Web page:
1. What is multiple sclerosis?
Multiple sclerosis (MS) is a nervous system disease that affects nerves in the brain and the spinal cord. More specifically, MS is a result of a protein layer in the nerves called Myelin becoming damaged and attacked by our immune system. This process means that nerve messages are disrupted and this can cause physical difficulties such as memory problems, irrational thinking, and sexual difficulties as well as severe emotional reactions.
There are three types of MS:
- Relapsing Remitting MS (RRMS), in which patients have relapses and periods that symptoms disappear.
- Secondary Progressive MS (SPMS), in which patients have relapses without recovering.
- Primary Progressive MS (PPMS), in which symptoms get worse over time and there are no periods of recovery.
2. Causes, signs and symptoms
In MS, myelin is mistaken for a foreign body and attacked by our immune system. When myelin is damaged, messages travel slowly and are disrupted between the brain and the rest of the body. The exact cause of MS is unknown, but researchers suggest that it is a combination of genetic and environmental factors. Other factors that cause MS are known to be viral infections, smoking, and a lack of sunlight and vitamin D.
Because MS is a disease of the nervous system, it affects all parts of the body. Physical symptoms regularly experienced by those with MS include; vision and balance problems, dizziness, extreme tiredness, muscle spasms, bladder and bowel problems, tremor, speech and swallowing problems. Most individuals with MS experience sexual problems, such as erectile dysfunction and reduced interest in sex. Alongside the physical symptoms described above, it is common too for individuals who suffer from MS, to experience mental health difficulties. Typical mental health difficulties experienced include depression, stress, anger, and anxiety. Other symptoms of MS include cognitive distortions and problems with thinking, learning, and planning. These symptoms might involve problems with understanding and using language, experiencing a short attention span, short-term memory inefficiency resulting in a reduced capacity for learning new things, problems understanding and processing visual information such as reading a map, difficulty planning and problem-solving, and problems with reasoning that can include a reduced ability to solve puzzles or maths questions.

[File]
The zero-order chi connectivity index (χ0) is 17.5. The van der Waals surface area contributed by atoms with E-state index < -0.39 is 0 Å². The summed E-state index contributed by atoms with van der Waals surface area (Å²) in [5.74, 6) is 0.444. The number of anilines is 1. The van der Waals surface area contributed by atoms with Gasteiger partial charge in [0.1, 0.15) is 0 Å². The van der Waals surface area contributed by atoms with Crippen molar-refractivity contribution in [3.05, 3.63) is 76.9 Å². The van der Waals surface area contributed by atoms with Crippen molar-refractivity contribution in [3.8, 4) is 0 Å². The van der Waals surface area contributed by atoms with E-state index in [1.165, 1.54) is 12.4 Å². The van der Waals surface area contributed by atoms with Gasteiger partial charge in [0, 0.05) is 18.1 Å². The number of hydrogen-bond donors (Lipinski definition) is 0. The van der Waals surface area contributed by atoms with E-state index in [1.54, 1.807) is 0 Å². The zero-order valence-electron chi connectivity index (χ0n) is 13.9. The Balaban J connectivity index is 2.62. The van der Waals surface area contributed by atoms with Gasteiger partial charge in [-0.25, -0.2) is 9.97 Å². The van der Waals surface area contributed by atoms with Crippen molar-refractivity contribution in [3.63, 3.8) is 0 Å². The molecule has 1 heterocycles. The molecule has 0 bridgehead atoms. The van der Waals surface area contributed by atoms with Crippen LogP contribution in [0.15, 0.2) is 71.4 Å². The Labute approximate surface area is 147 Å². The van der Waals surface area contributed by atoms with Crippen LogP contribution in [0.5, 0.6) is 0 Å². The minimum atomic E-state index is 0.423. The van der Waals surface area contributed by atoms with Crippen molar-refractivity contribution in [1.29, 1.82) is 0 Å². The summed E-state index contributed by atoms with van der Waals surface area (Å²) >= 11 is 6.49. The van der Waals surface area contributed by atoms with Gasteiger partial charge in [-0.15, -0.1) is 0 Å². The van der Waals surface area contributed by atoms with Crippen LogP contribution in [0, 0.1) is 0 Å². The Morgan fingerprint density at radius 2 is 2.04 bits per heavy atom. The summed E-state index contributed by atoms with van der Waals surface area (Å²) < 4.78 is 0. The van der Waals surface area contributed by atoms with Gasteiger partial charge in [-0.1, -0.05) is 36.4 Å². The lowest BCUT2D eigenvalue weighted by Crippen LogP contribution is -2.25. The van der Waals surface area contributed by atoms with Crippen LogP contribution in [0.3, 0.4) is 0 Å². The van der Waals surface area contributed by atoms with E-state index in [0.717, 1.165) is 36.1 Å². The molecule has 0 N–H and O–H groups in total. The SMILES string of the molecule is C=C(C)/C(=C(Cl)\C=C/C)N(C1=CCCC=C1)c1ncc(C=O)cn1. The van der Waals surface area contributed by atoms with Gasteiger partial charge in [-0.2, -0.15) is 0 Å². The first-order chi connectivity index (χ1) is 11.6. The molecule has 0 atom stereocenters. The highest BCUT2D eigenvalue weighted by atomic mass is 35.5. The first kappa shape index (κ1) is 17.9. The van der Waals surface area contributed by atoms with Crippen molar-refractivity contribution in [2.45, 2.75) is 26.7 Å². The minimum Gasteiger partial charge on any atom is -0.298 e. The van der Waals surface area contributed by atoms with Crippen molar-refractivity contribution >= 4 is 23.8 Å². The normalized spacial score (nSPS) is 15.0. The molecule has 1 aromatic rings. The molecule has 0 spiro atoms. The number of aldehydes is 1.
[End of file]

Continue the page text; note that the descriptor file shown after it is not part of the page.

There is no single test to diagnose MS and a referral to a neurologist for further diagnostic tests is normal. There are several neurological examinations that may be done before a diagnosis of MS is reached, and these include tests such as magnetic resonance imaging (MRI) scans, evoked potentials test, lumbar puncture tests, and blood tests. In order to be diagnosed with RRMS, the person will experience two relapses of symptoms for more than thirty days, or alternatively, just one relapse accompanied with myelin damage being shown in the MRI scan. For someone to be diagnosed with SPMS, the person will experience prolonged relapses of past symptoms as well as become increasingly disabled over the last six months. For someone to be diagnosed with PPMS, the person will be disabled for at least 1 year, have myelin damage shown in their MRI scan and have a lumbar puncture that shows that antibodies are present in the fluid surrounding the brain and spinal cord.
4. Multiple Sclerosis Treatment
According to the National Institute for Health Care Excellence (NICE), individuals with MS should have access to a rehabilitation team. This is because MS is a complex disorder. Ideally the rehabilitation team should include a neurologist, a physiotherapist, a speech and language therapist, an occupational therapist, a continence advisor, a psychologist, a social worker, a pharmacist, and a specialist MS nurse. MS can be treated through deep brain stimulation, plasma exchange, controlled muscle spasms, and occupational therapy that focus on helping the individual to take care of themself and being productive at home. According to NICE, the recommended psychotherapy for MS is Cognitive Behavioural Therapy (CBT). Current research suggests that CBT can help with the adjustment to MS. This is a type of therapy that focuses on the connection between thoughts, emotions and behaviour and teaches the person new ways of thinking and behaving that may help them cope with their diagnosis of MS. CBT can also help with reducing distress and improving the individual’s quality of life.
MS can also be treated through the use of medication and your GP will be able to provide you with guidance on what medication to take. At present, disease-modifying drugs such as Inferferon and Glatiramer are included in the medications that can treat MS. Some medications start working immediately whilst others take several weeks to start working. Common to all medication is that it may cause side effects and some medication should not be taken for prolonged periods of time.